We are as wel as usual but pretty well tired out we have our harvesting done commenced stacking wheat today our haying is done except some marsh hay if they get time to cut it which I dont think they will the corn wants going through twice yet and then it is plow for corn wheat again and so it goes the year round work and dig all the time our oats is fit to cut now we have had so many Cherries and currants we could not destroy them like the Irismans milk I have had canned 41 quarts and dried near if not quite half a bushel of dried ones there is a good many on the trees yet we had aletter from Rozy she was comeing this fall if they could


Can you not come when they do so as to be here all to gather we would like to have it that way if convenient I am going to write to them and if it is not convenient each come when you can we want you come any way I forgot to tell you I made a carpet for the parlor last spring
I dont think Franks picture looks abit as he did when he was here there is no new as I knows of
S A Camfield

I've never heard the term Irishman's Milk. If you know the term please let me know.

For more see:
Camfield Family Letters
Descendants of Sarah Ann Wisner
Sarah Ann Wisner Camfield, 1817-1912
Michael Camfield

Camfield, Sarah Ann Wisner. (Noble Center, MI) to “Dear Children” [Anna Camfield Carlisle]. Letter. 2o July 1880. Digital Images 1-2. Privately held by Apple, [ADDRESS FOR PRIVATE USE,] Snowville, New York. 2008. [Carlisle Family, Box #1, Correspondence, 1880, Bentley Historical Library, University of Michigan. 2008.]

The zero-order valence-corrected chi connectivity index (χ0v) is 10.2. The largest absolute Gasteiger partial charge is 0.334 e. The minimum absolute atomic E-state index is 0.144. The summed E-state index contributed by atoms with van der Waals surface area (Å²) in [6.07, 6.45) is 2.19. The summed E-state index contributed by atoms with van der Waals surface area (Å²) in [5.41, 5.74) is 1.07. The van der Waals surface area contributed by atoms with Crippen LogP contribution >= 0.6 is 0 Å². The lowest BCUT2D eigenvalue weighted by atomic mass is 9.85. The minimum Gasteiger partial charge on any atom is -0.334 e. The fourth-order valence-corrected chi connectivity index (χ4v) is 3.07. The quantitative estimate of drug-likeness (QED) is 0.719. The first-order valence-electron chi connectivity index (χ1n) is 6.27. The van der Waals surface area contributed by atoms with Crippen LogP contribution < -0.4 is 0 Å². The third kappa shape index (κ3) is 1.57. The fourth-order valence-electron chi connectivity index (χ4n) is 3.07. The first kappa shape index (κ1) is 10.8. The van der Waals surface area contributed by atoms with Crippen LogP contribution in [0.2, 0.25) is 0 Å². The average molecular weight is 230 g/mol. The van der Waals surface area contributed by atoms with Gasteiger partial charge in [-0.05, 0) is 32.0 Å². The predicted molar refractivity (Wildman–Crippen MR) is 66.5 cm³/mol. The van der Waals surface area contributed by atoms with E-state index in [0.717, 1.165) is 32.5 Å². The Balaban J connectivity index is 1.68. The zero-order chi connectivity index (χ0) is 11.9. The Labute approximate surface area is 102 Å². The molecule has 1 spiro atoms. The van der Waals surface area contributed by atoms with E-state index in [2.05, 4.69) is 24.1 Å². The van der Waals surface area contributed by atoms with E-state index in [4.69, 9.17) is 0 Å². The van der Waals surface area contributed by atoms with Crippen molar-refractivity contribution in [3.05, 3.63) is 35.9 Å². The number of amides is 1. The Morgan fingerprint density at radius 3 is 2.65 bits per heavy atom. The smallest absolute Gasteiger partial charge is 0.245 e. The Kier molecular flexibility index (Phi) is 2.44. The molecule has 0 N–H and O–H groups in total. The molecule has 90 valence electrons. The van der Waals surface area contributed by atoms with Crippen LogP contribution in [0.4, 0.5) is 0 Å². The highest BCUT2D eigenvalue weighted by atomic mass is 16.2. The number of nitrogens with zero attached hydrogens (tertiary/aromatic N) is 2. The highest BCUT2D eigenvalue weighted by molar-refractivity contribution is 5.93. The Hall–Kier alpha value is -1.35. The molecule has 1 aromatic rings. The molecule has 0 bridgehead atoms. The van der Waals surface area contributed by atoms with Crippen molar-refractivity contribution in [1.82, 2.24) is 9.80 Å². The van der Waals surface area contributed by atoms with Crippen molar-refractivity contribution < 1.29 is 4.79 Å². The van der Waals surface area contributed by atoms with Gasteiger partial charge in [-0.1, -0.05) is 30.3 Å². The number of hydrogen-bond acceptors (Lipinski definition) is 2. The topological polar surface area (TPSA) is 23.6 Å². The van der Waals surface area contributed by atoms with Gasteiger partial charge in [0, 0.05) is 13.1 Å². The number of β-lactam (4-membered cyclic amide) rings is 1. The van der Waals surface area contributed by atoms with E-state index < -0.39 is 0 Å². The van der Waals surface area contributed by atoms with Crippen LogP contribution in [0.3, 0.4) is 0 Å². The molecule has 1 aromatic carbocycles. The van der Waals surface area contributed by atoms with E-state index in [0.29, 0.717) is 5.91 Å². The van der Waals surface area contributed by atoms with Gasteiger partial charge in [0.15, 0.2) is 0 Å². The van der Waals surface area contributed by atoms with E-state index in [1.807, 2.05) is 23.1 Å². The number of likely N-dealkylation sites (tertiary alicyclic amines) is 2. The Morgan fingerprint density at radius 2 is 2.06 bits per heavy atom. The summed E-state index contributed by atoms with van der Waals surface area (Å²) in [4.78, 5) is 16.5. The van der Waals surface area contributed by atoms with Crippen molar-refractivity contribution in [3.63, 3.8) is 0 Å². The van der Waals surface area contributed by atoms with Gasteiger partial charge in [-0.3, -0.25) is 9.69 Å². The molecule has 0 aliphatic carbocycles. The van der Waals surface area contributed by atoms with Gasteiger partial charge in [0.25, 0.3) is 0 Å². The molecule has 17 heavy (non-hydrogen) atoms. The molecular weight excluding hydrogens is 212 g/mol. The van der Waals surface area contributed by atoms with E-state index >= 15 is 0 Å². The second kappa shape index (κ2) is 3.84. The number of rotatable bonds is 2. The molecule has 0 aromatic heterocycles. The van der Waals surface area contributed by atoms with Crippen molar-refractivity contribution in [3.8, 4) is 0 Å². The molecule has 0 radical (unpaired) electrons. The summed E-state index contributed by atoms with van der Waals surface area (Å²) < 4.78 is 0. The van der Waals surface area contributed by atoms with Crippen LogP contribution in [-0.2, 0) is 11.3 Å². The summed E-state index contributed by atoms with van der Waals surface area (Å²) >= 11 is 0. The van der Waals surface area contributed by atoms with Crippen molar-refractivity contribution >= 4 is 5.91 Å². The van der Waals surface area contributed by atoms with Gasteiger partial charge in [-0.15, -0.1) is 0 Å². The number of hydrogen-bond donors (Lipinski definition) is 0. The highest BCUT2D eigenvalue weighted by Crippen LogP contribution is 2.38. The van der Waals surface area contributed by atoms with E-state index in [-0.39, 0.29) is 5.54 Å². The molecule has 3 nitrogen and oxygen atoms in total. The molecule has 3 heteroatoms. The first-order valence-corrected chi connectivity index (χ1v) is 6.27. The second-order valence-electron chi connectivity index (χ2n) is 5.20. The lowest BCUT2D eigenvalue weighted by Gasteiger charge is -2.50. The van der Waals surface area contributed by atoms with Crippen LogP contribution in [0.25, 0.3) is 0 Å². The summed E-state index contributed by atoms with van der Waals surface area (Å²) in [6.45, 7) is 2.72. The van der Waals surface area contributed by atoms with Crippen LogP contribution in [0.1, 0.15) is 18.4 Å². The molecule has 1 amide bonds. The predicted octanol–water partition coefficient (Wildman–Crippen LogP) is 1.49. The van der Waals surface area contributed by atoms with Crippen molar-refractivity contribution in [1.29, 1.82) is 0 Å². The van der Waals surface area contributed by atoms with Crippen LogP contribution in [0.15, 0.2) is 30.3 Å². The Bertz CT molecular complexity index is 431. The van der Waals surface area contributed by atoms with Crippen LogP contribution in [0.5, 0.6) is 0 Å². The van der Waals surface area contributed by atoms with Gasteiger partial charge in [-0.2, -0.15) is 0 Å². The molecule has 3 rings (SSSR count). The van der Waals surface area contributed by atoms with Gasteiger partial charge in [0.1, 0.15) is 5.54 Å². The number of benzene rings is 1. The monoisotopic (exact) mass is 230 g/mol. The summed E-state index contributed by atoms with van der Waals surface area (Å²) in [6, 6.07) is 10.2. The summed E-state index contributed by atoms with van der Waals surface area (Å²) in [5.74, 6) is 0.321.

Saturday, November 22, 2008

Irish Linen

Irish Linen is made from flax, an annual flowering plant and the process is very labor intensive and quite interesting. The plant had to be cultivated and then pulled from the ground or carefully cut near the root. The plants then went through a process called retting where plant bundles were soaked in a pond or stream. When the plants were deemed to be at just the right stage of rot the fibers needed to be separated from the rest of the plant by scutching or braking (beating the plants to separate out the fibers.) Then the fibers can be combed and spun. Rachael Kinnison at the Lady's Repository Museum has a very detailed and thorough article, Homespun, about the process with wonderful pictures of the tools used.

A very good but brief history of linen in Ireland see: A History of Irish Linen. From humble beginnings to to an industry fought over in the British Parliament. The growing of flax and it's rotation in fields with potatoes saved the northern part of Ireland from the worst of the potato famine that devastated the rest of the country.

Irish linen was used for more than clothing and table linens. When we take to skies these days we do so in great behemoths made of metal but once the wings of planes were covered with Irish Linen!
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Yankee Ingenuity in the War By Frank Parker Stockbridge

The full page ad below appeared in magazines during the early 1920's.
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Scribner's Magazine ... By Edward Livermore Burlingame, Robert Bridges, Alfred Dashiell, Harlan Logan

To me Irish Linen is synonymous with high quality and is my first choice for cross stitch projects. My first project worked on linen was appropriately my favorite Irish blessing.

May love and laughter light your days
and warm your heart and home
May good and faithful friends be yours
wherever you may roam
May peace and plenty bless your world
with joy that long endures
May all life's passing seasons bring
the best to you and yours

This was written for the anniversary edition of the Carnival of Irish Heritage & Culture to be hosted by Lisa at Small-leaved Shamrock on Monday, November 24th. Be sure to check out all the articles written "For the love of Ireland."